López-Blanco, E., Langen, P. L., Williams, M., Christensen, J. H., Boberg, F., Langley, K., & Christensen, T. R. (2022). The future of tundra carbon storage in Greenland – Sensitivity to climate and plant trait changes. Science of The Total Environment, 846, 157385. https://doi.org/10.1016/j.scitotenv.2022.157385
The future of tundra carbon storage in Greenland : sensitivity to climate and plant trait changes
|Author:||López-Blanco, Efrén1,2; Langen, Peter L.3; Williams, Mathew4;|
1Department of Environment and Minerals, Greenland Institute of Natural Resources, Kivioq 2, PO Box 570, 3900 Nuuk, Greenland
2Department of Ecoscience, Arctic Research Center, Aarhus University, Frederiksborgvej 399, 4000 Roskilde, Denmark
3Department of Environmental Sciences, iClimate, Aarhus University, Frederiksborgvej 399, 4000 Roskilde, Denmark
4School of GeoSciences and NCEO, University of Edinburgh, Alexander Crum Brown Road, EH9 3FF Edinburgh, UK
5Niels Bohr Institute, Copenhagen University, Tagensvej 16, 2200 Copenhagen, Denmark
6Danish Meteorological Institute, Lyngbyvej 100, 2100 Copenhagen, Denmark
7NORCE, Norwegian Research Centre AS, Bjerknes Centre for Climate Research, P.O.B 22 Nygårdstangen, 5838 Bergen, Norway
8Asiaq, Greenland Survey, Qatserisut 8, 3900 Nuuk, Greenland
9Oulanka Research Station, Oulu University, PO Box 8000, 90014, Finland
|Online Access:||PDF Full Text (PDF, 3.2 MB)|
|Persistent link:|| http://urn.fi/urn:nbn:fi-fe2023030129072
|Publish Date:|| 2023-03-01
The continuous change in observed key indicators such as increasing nitrogen deposition, temperatures and precipitation will have marked but uncertain consequences for the ecosystem carbon (C) sink-source functioning of the Arctic. Here, we use multiple in-situ data streams measured by the Greenland Ecosystem Monitoring programme in tight connection with the Soil-Plant-Atmosphere model and climate projections from the high-resolution HIRHAM5 regional model. We apply this modelling framework with focus on two climatically different tundra sites in Greenland (Zackenberg and Kobbefjord) to assess how sensitive the net C uptake will expectedly be under warmer and wetter conditions across the 21st century and pin down the relative contribution to the overall C sink strength from climate versus plant trait variability.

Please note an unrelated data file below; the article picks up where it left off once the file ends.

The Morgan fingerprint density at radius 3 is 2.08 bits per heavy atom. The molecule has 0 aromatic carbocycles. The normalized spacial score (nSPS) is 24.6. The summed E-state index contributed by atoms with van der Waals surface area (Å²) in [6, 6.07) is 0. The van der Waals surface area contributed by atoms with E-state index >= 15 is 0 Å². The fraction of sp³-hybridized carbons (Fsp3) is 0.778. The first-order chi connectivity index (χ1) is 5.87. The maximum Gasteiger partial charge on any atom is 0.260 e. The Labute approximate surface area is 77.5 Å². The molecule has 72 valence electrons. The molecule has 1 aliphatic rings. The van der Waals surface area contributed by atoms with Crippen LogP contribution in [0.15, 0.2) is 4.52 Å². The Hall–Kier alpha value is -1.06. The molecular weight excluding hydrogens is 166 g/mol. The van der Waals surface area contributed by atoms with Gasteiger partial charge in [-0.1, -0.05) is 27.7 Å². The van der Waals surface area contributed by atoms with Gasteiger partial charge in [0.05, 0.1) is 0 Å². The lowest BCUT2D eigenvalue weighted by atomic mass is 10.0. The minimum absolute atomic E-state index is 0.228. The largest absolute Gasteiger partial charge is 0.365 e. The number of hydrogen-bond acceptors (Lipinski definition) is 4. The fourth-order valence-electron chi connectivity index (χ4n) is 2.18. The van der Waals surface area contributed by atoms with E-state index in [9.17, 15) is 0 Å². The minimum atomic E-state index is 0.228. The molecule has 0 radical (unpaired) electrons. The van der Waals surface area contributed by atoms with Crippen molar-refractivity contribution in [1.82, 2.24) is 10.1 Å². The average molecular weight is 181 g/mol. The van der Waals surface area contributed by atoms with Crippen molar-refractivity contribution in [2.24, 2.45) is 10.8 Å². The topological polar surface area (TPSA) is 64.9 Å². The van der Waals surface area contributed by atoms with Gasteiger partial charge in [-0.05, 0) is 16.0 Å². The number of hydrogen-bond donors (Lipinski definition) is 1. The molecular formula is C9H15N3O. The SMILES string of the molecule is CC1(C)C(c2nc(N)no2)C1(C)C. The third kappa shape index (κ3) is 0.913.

Our results suggest that temperatures (5–7.7 °C), total precipitation (19–110 %) and vapour pressure deficit will increase (32–36 %), while shortwave radiation will decline (6–9 %) at both sites by 2100 under the RCP8.5 scenario. Such a combined effect will, on average, intensify the net C uptake by 9–10 g C m−2 year−1 at both sites towards the end of 2100, but Zackenberg is expected to have more than twice the C sink strength capacity of Kobbefjord. Our sensitivity analysis not only reveals that plant traits are the most sensitive parameters controlling the net C exchange in both sites at the beginning and end of the century, but also that the projected increase in the net C uptake will likely be similarly influenced by future changes in climate and existing local nutrient conditions. A series of experiments forcing realistic changes in plant nitrogen status at both sites corroborates this hypothesis.
This work proves the unique synergy between monitoring data and numerical models to assist robust model calibration/validation and narrow uncertainty ranges and ultimately produce more reliable C cycle projections in understudied regions such as Greenland.
Science of the total environment
|Type of Publication:||
A1 Journal article – refereed
|Field of Science:||
1181 Ecology, evolutionary biology
This work was supported by the Greenland Ecosystem Monitoring programme (g-e-m.dk) funded by the Danish Environmental Protection Agency and the Danish Energy Agency. The authors wish to thank the Nuuk and Zackenberg Ecological Research Operations. We thank more specifically the GeoBasis and ClimateBasis sub-programmes that manage the eddy covariance systems as well as the in-situ climate stations. We want to also thank the Danish Meteorological Institute for sharing the high-resolution downscaled climate data used in this study. ELB was supported by the Greenland Research Council (GRC) grant number 80.35, financed by the “Danish Program for Arctic Research”. Additionally, ELB gratefully acknowledges the support from NVIDIA Academic Hardware Grant Program donating a high capacity Quadro RTX 8000 GPU to the modelling effort emerging from the above mentioned GRC grant. We thank Luke Smallman for support in developing the SPA model. ELB would like to also thank Ida B. D. Jacobsen for active discussions on nutrient availability controls in plants. PLL gratefully acknowledges the contributions of Aarhus University Interdisciplinary Centre for Climate Change (iClimate, Aarhus University). We finally thank Anne M. Poulsen from the Department of Ecoscience in Aarhus University for the professional language editing assistance.
In-situ data are archived and freely available in the GEM database (data.g-e-m.dk) while HIRHAM5 climate data can be found in http://prudence.dmi.dk/data/temp/FBO/GCB/.
© 2022 The Authors. This is an open access article under the CC BY license (http://creativecommons.org/licenses/by/4.0/).